The Ouessant dead zone
With 36 hours gone of the race from London to Nice, the six trimarans are exiting the Channel in single file, with the leaders at the point of passing Contentin having made their break courtesy of tidal currents and a ridge of high pressure that passed by Ouessant. In the light air, the two Gitanas found the going tough.

The interest of an ocean race like this opening event in the Cafe Ambassador Multi Cup between London and Alpes Maritimes is nicely encapsulated by this second day at sea. A matter of a few dozen miles apart, the weather situations are not the same and the gaps with a day gone as fluctuating as wildly as petrol prices during an oil crisis… On its approach to the Contentin peninsula, the two Gitanas opted for a southerly course, a move which has not paid dividends: ten miles behind the leaders on passing the Cape of La Hague, Frédéric Le Peutrec and Thierry Duprey du Vorsent failed to get the benefit of the favourable tide and were forced to move away from the coast. Consequently, their deficit swiftly grew to twenty-five miles and was further exacerbated by nocturnal patches of ocean calm off the Breton coast.

Profiting from the outgoing tide and a sustained breeze, the two leaders (Banque Populaire IV and Groupama 2) were able to slip away via the west and rapidly exit the windless trap of Ouessant. Two hours later, the situation around Finistère Island had already changed! The noose had closed again around the necks of the two Gitanas, with Géant having just managed to catch the last gusts coming from the northwest. So this Wednesday morning, with the two leaders going hell for leather towards Cape Finisterre, their three direct pursuers are still stuck in the ocean off Brittany… And the situation is even worse for the youngsters of Sopra Group, who are embedded in a windless hole back by Perros Guirec!
The yo-yo effect: the south-easterly wind is more favourable for the leaders and the gaps are going to increase as the hours pass… before, one would normally expect, being suddenly reduced on hitting Cape Finisterre, with the breeze likely to be at its strongest (20-25 knots) in the middle of the Gulf of Gascony but very weak around the north-westernmost tip of Spain (5-8 knots) this Wednesday evening. Logically then, the fleet should become more grouped together at the Iberian Peninsula. The key is to be patient, hang on in there and maintain morale…

Nicolas Raynaud onboard Gitana 12

“Whereas on land, most people often have the impression that the day's weather never seems to be as forecast, it has to be admitted that at sea in our regions, the reverse is frequently the case. If you equip yourself with the resources to obtain the right info and if you know how to analyse it, the accuracy could even be sometimes described as uncanny. Consequently, we knew we were going to enter, then have to cross, a high-pressure ridge on Wednesday located near the tip of Brittany, a scenario which did indeed unfold and is still unfolding point by point. On Tuesday evening, a cold but splendid night with the lights of the coastline reflecting on the water, the wind dropped as forecast from 15 to 5 knots, after having switched from west to northwest. It was then with gennakers flying and our Gitana 11 pals sticking to our transom that we crossed the Chenal du Fromveur between Ouessant and Molène, renowned for being one of the most treacherous spots on the planet. But beneath almost a full moon, we had therefore earned the right to a bit of “girlie weather”, as we waited for the slightest little extra knot of speed. For of course, we knew perfectly well that our rivals ahead were forging ahead, with a gap that was likely to increase still further! In such a situation, as is often the case, we needed to be in front! How did we end up falling behind yesterday? An overly long leg toward the ocean before the Cotentin peninsula and a speed deficit due initially to our lack of knowledge of the boat were quite simply enough to do for us. When the south-westerly wind rose, it was actually the first time we'd been sailing in such conditions. Let me assure you, we've got the hang of her now. After having been stuck for too long at an upper limit of 16-17 knots, we were able to reach the essential 18-knot mark! After a splendid sunrise in the Iroise sea, with an unfortunately gentle sea scarcely wrinkled by a few saving ripples, we're at least going to shed our oilskins for the first time. That's perhaps the only positive aspect of this morning, which is going to be entirely devoted to catching the new wind which, as you know, is on the other side of this windless zone!”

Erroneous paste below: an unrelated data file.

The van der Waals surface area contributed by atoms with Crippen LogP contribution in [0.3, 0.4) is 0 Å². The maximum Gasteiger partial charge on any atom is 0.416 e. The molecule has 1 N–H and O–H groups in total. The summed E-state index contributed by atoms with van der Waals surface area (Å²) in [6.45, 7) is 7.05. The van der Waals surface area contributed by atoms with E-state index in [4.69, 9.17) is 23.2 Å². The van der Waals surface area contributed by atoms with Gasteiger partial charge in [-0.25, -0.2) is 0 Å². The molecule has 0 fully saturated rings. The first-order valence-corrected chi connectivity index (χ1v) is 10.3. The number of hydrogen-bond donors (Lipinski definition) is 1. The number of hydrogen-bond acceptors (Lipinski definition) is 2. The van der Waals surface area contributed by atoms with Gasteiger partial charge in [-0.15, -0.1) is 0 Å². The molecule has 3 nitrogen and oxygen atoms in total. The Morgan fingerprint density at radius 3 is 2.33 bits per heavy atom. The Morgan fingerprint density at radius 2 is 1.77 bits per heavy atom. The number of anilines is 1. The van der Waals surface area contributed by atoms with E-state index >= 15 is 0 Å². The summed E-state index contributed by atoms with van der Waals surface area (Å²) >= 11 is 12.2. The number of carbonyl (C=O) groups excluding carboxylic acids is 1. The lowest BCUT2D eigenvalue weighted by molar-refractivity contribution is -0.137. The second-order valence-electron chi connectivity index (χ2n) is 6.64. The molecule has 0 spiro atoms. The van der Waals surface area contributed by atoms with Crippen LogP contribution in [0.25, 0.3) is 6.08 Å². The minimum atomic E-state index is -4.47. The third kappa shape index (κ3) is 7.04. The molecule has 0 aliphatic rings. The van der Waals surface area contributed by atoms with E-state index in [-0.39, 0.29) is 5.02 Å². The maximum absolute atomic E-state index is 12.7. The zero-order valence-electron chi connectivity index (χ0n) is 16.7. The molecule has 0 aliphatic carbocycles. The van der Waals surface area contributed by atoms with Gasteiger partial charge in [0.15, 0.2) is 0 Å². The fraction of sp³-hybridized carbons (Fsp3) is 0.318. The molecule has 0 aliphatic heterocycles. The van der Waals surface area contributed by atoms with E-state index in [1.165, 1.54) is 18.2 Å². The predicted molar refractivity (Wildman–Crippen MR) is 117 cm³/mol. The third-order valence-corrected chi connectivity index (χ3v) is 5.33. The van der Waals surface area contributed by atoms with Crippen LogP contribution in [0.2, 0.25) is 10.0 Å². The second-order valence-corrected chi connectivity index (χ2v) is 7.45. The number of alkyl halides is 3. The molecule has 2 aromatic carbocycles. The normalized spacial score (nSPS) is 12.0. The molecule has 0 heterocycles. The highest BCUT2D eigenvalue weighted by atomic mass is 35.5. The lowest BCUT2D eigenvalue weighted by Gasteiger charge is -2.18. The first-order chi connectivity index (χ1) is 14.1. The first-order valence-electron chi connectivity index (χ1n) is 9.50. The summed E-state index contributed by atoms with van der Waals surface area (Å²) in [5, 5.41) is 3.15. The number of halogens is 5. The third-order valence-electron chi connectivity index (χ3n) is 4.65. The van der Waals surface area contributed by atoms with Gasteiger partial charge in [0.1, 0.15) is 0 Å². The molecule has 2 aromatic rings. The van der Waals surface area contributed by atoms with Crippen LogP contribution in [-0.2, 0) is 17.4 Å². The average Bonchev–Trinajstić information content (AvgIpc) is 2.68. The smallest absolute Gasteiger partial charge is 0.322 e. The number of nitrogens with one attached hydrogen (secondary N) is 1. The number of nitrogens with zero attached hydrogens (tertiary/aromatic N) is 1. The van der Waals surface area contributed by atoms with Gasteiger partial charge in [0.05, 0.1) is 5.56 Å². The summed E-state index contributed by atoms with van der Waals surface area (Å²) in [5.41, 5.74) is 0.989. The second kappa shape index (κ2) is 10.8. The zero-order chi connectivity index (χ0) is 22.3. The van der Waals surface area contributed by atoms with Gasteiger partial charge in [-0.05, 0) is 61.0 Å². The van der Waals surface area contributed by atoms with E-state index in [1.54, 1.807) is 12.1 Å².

Fred Guilmin onboard Gitana 11

“I'm writing this message to you as the sun rises portside. The weather's fine but there's a lack of wind. We're still ruminating on our error at the start of the course when we headed due south in the Channel, creating too much of an east-west gap with our rivals. We paid for it by arriving at La Hague too late, but there's still a long way to go and we're especially thinking about the new weather situation, which is not straightforward either. For the sake of suspense, I'm not going to reveal our plans to you. In any case, the Gitana team is sailing within sight of each other, the boat is in good nick and everything's functioning correctly. Thanks again to the technical team: they've done a super job. Talk to you tomorrow morning.”  

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